Stress and Pressure of Modern Childhood

December 19, 2012
In their book, Einstein Never Used Flash Cards, Drs Kathy Hirsh-Pasek and Roberta Michnick Golinkoff, experts in child development, discuss childhood stress in our society and how children are pressured to 'learn' and prohibited from playing.  This, of course, leads to issues of anxiety and distress when goals are not met to others' satisfaction and valuable and critical lessons learned through play are skipped.

Everyone wants his or her child to be an academic success, ahead of all other children and received into the top universities. However, the "pressure to boost children's brainpower is harmful because it threatens to erode aspects of childhood that are crucial to social, emotional and cognitive development." They miss learning how to interact with others and solve arguments and how to handle strong feelings, and they miss parts of learning that can integrate other facts and knowledge they encounter.

Not assisting kids in planning their activities and schedules and not giving them free play time to explore takes away their ability to create for themselves. "By making children dependent on others to schedule and entertain them, we deprive them of the pleasures of creating their own games and the sense of mastery and independence they will need to enjoy running their own lives." They don't have the skills to organize their time and work and actually can be less effective learners when they are so dependent.

When children have "responsive, nurturing relationships with parents and caregivers", they have a better chance of "healthy intellectual and emotional development". A US government report states that hanging out with children, washing dishes together, hiking, etc, gives the adults a chance to share knowledge of the world and teach children about themselves.  This helps children deal with events of the day or problems or worries they might be having, giving them skills they cannot learn from books or 'flash cards'.  Even reducing stress levels.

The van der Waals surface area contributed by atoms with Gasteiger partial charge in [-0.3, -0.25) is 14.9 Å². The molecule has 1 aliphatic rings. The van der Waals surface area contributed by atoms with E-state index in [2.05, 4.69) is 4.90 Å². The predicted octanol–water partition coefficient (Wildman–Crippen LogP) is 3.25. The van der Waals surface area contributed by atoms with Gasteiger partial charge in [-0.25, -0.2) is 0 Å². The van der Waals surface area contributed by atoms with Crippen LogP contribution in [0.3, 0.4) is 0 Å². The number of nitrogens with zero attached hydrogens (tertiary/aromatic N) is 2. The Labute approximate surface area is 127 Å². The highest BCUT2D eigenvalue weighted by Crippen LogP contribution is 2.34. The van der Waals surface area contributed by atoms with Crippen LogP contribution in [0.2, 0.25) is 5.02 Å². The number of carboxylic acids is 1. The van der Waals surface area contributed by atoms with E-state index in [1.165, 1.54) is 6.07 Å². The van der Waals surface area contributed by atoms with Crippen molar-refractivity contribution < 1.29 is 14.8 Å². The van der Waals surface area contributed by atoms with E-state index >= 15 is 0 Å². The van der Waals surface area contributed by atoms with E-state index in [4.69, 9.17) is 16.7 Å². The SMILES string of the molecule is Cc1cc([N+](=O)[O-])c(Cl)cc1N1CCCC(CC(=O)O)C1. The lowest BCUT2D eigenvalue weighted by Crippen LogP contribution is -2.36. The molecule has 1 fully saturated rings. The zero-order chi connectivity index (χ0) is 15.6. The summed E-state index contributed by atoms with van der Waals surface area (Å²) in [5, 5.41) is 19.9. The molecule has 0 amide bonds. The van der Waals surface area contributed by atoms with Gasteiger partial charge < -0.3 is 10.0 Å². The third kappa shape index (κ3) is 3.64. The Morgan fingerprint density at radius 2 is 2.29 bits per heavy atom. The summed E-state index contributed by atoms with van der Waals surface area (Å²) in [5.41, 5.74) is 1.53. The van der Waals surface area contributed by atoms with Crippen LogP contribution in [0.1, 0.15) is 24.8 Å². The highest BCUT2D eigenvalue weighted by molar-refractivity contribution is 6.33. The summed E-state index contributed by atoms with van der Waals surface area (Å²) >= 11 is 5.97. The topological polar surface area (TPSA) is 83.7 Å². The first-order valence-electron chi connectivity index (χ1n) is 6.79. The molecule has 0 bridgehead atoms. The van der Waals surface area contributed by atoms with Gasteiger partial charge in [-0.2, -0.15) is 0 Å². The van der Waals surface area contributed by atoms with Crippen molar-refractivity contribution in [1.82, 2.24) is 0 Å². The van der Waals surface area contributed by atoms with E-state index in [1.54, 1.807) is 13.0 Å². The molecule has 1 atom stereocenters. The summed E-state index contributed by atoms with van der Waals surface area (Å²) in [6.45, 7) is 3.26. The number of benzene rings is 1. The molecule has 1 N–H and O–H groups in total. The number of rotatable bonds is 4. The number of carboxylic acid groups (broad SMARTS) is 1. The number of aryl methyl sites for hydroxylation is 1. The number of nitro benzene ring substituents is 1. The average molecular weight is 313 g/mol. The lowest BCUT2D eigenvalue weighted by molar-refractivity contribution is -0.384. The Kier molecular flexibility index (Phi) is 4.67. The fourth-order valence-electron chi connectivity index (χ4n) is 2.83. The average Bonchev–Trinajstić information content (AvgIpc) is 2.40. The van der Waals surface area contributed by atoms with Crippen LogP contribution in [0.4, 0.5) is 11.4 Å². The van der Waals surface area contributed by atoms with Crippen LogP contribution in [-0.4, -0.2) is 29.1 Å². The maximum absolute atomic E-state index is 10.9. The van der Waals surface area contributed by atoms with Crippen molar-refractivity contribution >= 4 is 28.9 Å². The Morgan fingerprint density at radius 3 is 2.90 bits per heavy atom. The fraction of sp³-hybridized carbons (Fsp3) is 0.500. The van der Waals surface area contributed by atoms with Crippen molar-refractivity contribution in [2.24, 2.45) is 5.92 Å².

Educators support the value of play and social relationships.  Companies and private schools make a great deal of money catering to the fears that parents have of their children being left behind.  Don't get trapped by the perceived 'need' to get ahead academically.  Enjoy learning along with your children and watching them develop with the natural curiosity and enthusiasm they have to explore and change their world. 

It is a magical time that cannot be retrieved.
 

A Vowel Chart to help with Reading and Pronunciation

October 3, 2012
thompson vowel chart wksh blank pdf



Continue reading...
 

Fall 2012 Homework Tips

September 11, 2012
School has begun and parents hope their children will have a good year.  Here are tips about how to help your child to be the best he or she can be.
Homework Tips
A checklist for helping your child with homework:
  1.  Try to set aside a special, quiet place with good lighting for homework.
  2.  Keep basic supplies like paper, pencils, pens, markers, rulers, etc. in the work area.
  3.  Try to have a regular time each day to do homework.
  4.  Help your child use tools, like school planners, calendars, and folders....

Continue reading...
 

Getting your kids to be independent without going nuts

June 2, 2012
So many parents want their kids to grow up fast and take on complete responsibility for themselves and their schoolwork.
The problem is that the parents often continue to do everything for the kids but abandon them to a chore that they need support in.

Here's an example.  Mom prepares the breakfast, packs the school bag and the lunch, drives the kid to school, all the while nagging her about what she should be doing.  Then after school, Mom picks up her daughter, brings her home and tells her t...